Sources of Data
Table of Contents
The official cause-of-death statistics underlying the mortality data are based on official death certificates filled out in accordance with WHO international standards. After the death certificate is filled out by a physician, it is forwarded through the community records office and health office to the appropriate state-level statistical bureau. There the cause of death is coded according to the current ICD revision and assigned to the community in which the deceased person last resided. Then, in several states, the death certificate is returned for permanent filling to the health office of the community in which the person died; in other states it is returned to the health office of the community in which the deceased last resided.
The diseases stated as the cause of death on official death certificates are coded according to the International Classification of Diseases (ICD) published by the WHO. The following revisions of the ICD have been used in western Germany: the 6th revision from 1952 through 1954, the 7th revision from 1955 through 1967, the 8th revision from 1968 through 1978, and the 9th revision since 1979. All ICD codes referred to in the present atlas are based on the 9th revision of the ICD.
Causes of death in western Germany have always been ICD-coded by specially trained personnel to ensure compliance with uniform standards that do not vary from one state to the next. In the former GDR, by contrast, all coding was done by the physicians who filled out the death certificates. This raises validity problems that are discussed more fully in the section on "Data Quality" below. After reunification, the coding procedures that had been established in western Germany continued to be practiced in both parts of the country.
Population data are based on the 1950, 1961, 1970, and 1987 censuses and on population updates between censuses. Figures on births, deaths, and population movements are also taken into account. Compulsory registration makes it relatively easy to trace population movements within Germany. The calculations of age-standardized mortality rates in the atlas are based upon yearly averages for the population residing in a designated region during a specified period of time.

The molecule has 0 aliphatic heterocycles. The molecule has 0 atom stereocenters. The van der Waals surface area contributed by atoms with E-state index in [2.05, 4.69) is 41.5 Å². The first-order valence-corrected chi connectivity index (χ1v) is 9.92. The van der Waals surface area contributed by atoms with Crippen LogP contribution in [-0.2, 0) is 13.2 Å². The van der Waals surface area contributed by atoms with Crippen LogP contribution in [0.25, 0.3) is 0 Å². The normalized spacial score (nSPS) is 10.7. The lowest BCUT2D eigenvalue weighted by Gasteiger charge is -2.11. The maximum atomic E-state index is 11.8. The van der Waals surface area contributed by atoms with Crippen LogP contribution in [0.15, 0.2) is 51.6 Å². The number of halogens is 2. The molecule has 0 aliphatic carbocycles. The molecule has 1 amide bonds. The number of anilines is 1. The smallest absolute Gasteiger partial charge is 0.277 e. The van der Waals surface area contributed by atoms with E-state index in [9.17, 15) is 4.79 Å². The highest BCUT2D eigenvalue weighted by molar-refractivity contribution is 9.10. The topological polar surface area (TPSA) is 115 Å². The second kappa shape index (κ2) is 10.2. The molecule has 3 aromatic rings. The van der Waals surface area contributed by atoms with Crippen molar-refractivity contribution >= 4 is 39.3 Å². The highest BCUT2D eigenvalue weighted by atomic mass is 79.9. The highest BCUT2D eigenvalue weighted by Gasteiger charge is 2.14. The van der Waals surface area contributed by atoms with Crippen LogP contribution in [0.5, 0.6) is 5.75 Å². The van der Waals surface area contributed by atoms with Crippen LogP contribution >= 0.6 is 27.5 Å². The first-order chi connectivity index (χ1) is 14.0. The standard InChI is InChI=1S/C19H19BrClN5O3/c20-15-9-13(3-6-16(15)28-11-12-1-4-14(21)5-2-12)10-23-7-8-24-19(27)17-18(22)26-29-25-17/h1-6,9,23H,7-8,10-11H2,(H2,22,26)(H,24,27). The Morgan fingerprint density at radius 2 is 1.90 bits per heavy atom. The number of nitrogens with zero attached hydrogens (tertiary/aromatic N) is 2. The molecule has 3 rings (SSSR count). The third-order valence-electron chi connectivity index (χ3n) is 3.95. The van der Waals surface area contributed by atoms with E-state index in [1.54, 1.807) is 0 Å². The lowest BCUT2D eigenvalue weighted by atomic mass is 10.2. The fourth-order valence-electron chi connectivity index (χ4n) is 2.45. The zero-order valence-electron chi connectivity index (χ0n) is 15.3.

The text that accompanies and describes each type of cancer states the incidence rates for the year 1989, the final year for which the cancer registry of the former GDR published data. The data for the former GDR are drawn from the Atlas of Cancer Incidence in the GDR for 1961-1989 (Möhner et al. 1994), and data for the old Federal Republic are drawn from the Saarland cancer registry for the 3-year period 1988-1990 (Saarland Statistical Bureau 1992). These publications also contain data from previous years, some useful for determining whether the incidence of a particular cancer is rising, falling, or stabilizing. Whenever such inferences can be drawn, they are noted in the accompanying text.
The absence of a nationwide cancer registry in Germany was mentioned above. Based on available registry data, the Robert Koch Institute (RKI) calculated the projected numbers of new cases of various cancer in Germany for the year 1993 (Schön et al. 1995). Since nationwide cancer incidence is a subject of frequent inquiry, the RKI projections are cited in the text to provide at least a crude impression of cancer incidence on a national scale.
Relative 5-Year Survival Rates
The RKI also made comparisons of relative 5-year survival rates calculated from the data of the cancer registries (Schön et al. 1995). These figures, too, are cited in the text. They are based on cancer cases from the western and eastern registries for the period 1980-1984 and on mortality tables of the former GDR for 1985-1986 and of the Saarland for 1980-1085.